Bounding into the literary pages of Haaretz, hard on the heels of Professor Sasson Somekh (item below), comes another talented Iraqi-born writer, Sami Michael. He too reminisces about his earliest work.
"The 1950s were the most tempestuous years of my life. In 1949 I tumbled from the status of a citizen with 2,500 years of seniority in Iraq to the status of an immigrant in a world that was strange to me in its language, customs and culture. During that same decade the sky fell on me when I found out that Communism was not a paradise but rather a tyranny that crushed human dignity.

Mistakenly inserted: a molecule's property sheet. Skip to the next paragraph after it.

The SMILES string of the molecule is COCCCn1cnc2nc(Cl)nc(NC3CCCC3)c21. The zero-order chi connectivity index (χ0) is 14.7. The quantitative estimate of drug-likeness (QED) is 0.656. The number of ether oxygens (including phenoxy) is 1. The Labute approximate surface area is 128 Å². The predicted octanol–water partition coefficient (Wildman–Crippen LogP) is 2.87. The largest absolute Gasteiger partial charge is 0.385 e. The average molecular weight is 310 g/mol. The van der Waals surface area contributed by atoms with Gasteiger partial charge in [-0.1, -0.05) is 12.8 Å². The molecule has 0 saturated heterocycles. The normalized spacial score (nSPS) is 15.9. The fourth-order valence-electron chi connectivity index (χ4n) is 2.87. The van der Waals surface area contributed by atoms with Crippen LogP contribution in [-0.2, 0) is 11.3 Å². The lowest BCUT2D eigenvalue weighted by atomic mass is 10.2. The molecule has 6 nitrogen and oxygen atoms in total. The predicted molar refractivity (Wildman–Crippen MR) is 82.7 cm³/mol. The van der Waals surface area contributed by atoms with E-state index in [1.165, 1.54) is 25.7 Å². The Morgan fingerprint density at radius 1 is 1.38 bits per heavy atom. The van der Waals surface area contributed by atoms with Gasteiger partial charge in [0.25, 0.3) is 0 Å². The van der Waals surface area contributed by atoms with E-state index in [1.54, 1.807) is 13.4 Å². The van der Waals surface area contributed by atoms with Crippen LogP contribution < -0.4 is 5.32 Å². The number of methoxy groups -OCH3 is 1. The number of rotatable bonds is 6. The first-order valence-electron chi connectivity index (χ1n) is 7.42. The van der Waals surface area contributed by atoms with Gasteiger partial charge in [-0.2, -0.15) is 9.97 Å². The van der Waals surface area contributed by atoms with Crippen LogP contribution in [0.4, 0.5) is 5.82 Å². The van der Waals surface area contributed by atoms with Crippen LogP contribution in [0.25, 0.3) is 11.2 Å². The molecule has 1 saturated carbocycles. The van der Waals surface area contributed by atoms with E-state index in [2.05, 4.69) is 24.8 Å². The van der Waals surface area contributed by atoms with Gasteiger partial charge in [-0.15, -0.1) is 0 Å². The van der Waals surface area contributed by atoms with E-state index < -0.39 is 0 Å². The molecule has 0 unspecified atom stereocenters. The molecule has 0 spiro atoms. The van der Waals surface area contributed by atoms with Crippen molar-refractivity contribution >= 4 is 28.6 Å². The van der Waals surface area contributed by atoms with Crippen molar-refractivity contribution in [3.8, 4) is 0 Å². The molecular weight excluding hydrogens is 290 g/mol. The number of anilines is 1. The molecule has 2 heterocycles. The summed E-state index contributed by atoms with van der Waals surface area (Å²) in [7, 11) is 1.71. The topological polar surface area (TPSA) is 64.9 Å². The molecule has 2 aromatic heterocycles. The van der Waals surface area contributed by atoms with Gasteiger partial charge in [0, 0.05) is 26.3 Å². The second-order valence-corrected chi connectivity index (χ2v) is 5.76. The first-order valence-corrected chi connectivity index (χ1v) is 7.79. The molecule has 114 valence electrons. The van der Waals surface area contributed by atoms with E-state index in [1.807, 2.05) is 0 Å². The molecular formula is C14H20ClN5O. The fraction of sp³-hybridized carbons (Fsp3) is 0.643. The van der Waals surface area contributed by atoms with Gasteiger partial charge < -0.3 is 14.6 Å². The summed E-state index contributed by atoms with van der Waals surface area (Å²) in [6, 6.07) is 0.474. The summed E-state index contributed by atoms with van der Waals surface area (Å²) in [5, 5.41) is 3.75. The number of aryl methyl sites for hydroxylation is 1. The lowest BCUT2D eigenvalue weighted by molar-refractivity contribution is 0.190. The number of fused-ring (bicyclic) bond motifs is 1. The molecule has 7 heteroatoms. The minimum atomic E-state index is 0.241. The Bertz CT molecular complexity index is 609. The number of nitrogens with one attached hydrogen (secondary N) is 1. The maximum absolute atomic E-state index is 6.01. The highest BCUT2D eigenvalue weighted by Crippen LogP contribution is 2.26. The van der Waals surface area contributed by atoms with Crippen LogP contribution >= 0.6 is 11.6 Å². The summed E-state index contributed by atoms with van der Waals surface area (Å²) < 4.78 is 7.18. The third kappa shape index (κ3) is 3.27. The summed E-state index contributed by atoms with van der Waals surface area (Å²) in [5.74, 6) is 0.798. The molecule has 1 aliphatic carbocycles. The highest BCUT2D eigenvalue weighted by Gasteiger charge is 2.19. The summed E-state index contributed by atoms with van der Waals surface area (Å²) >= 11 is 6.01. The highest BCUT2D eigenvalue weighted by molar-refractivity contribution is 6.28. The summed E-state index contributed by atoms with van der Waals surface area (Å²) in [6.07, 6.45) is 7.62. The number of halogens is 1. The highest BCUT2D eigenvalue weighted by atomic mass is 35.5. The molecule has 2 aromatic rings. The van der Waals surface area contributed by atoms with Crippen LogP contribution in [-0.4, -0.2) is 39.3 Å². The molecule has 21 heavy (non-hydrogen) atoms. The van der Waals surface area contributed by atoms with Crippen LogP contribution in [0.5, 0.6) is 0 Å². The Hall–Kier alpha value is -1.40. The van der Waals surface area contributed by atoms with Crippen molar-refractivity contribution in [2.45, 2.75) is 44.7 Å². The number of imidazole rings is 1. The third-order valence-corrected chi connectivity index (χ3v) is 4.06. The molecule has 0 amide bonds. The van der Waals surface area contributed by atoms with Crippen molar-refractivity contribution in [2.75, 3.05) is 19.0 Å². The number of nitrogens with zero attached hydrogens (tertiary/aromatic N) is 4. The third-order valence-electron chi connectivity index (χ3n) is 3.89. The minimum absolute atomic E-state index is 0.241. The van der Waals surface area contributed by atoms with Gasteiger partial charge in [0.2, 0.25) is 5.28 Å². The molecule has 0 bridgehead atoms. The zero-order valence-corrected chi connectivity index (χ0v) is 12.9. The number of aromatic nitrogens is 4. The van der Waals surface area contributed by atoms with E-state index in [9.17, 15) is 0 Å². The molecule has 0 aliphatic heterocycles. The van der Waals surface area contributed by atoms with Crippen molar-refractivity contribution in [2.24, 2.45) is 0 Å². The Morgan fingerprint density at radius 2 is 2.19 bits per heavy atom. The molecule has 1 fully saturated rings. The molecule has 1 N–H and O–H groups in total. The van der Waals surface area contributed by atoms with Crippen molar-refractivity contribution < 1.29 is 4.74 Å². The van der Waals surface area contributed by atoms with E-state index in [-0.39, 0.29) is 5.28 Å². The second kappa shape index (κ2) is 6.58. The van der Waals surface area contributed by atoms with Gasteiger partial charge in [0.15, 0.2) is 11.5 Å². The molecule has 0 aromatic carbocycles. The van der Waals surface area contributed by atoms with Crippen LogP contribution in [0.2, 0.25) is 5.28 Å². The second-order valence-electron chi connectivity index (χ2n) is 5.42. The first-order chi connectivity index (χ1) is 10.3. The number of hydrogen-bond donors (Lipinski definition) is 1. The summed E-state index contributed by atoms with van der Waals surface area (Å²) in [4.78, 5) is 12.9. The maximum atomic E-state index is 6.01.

"As an intellectual, for whom language is the most important tool in his life, my faith in myself was undermined. I spent half of that decade at a moshav and at a kibbutz where the people at that time saw themselves as the elite of Israeli society. I had to find my place among young people whom talented educators had intended as leaders of the country.
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